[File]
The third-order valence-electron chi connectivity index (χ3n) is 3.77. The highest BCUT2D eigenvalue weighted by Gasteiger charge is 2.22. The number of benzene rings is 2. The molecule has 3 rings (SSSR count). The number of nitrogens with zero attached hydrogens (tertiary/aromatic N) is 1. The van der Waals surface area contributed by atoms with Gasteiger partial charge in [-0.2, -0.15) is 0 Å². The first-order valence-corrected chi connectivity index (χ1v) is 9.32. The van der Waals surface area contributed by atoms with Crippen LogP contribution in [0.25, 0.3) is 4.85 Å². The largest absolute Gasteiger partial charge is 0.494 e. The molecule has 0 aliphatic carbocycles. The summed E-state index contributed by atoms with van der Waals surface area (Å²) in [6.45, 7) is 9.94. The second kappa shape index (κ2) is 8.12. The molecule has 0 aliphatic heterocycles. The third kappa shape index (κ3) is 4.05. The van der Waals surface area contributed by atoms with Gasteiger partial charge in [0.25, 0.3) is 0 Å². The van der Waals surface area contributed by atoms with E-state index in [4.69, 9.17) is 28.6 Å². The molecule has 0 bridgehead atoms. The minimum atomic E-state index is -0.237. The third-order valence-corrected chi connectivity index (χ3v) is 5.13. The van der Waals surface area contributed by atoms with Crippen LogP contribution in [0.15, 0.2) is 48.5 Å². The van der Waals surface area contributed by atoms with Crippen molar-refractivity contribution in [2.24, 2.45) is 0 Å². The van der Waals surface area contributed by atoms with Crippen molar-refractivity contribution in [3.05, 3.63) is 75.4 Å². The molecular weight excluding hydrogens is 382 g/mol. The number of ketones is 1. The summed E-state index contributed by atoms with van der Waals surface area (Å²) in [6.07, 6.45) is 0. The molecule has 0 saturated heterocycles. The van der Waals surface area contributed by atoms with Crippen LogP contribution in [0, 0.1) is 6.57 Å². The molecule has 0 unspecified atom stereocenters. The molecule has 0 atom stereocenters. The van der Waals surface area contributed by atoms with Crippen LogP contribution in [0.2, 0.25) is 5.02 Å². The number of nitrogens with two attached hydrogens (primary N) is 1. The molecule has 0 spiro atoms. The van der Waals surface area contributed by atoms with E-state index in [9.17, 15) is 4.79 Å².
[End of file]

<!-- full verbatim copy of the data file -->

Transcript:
The third-order valence-electron chi connectivity index (χ3n) is 3.77. The highest BCUT2D eigenvalue weighted by Gasteiger charge is 2.22. The number of benzene rings is 2. The molecule has 3 rings (SSSR count). The number of nitrogens with zero attached hydrogens (tertiary/aromatic N) is 1. The van der Waals surface area contributed by atoms with Gasteiger partial charge in [-0.2, -0.15) is 0 Å². The first-order valence-corrected chi connectivity index (χ1v) is 9.32. The van der Waals surface area contributed by atoms with Crippen LogP contribution in [0.25, 0.3) is 4.85 Å². The largest absolute Gasteiger partial charge is 0.494 e. The molecule has 0 aliphatic carbocycles. The summed E-state index contributed by atoms with van der Waals surface area (Å²) in [6.45, 7) is 9.94. The second kappa shape index (κ2) is 8.12. The molecule has 0 aliphatic heterocycles. The third kappa shape index (κ3) is 4.05. The van der Waals surface area contributed by atoms with Gasteiger partial charge in [0.25, 0.3) is 0 Å². The van der Waals surface area contributed by atoms with E-state index in [4.69, 9.17) is 28.6 Å². The molecule has 0 bridgehead atoms. The minimum atomic E-state index is -0.237. The third-order valence-corrected chi connectivity index (χ3v) is 5.13. The van der Waals surface area contributed by atoms with Crippen LogP contribution in [0.15, 0.2) is 48.5 Å². The van der Waals surface area contributed by atoms with Crippen molar-refractivity contribution in [2.24, 2.45) is 0 Å². The van der Waals surface area contributed by atoms with Crippen molar-refractivity contribution in [3.05, 3.63) is 75.4 Å². The molecular weight excluding hydrogens is 382 g/mol. The number of ketones is 1. The summed E-state index contributed by atoms with van der Waals surface area (Å²) in [6.07, 6.45) is 0. The molecule has 0 saturated heterocycles. The van der Waals surface area contributed by atoms with Crippen LogP contribution in [0, 0.1) is 6.57 Å². The molecule has 0 unspecified atom stereocenters. The molecule has 0 atom stereocenters. The van der Waals surface area contributed by atoms with Crippen LogP contribution in [0.2, 0.25) is 5.02 Å². The number of nitrogens with two attached hydrogens (primary N) is 1. The molecule has 0 spiro atoms. The van der Waals surface area contributed by atoms with E-state index in [9.17, 15) is 4.79 Å².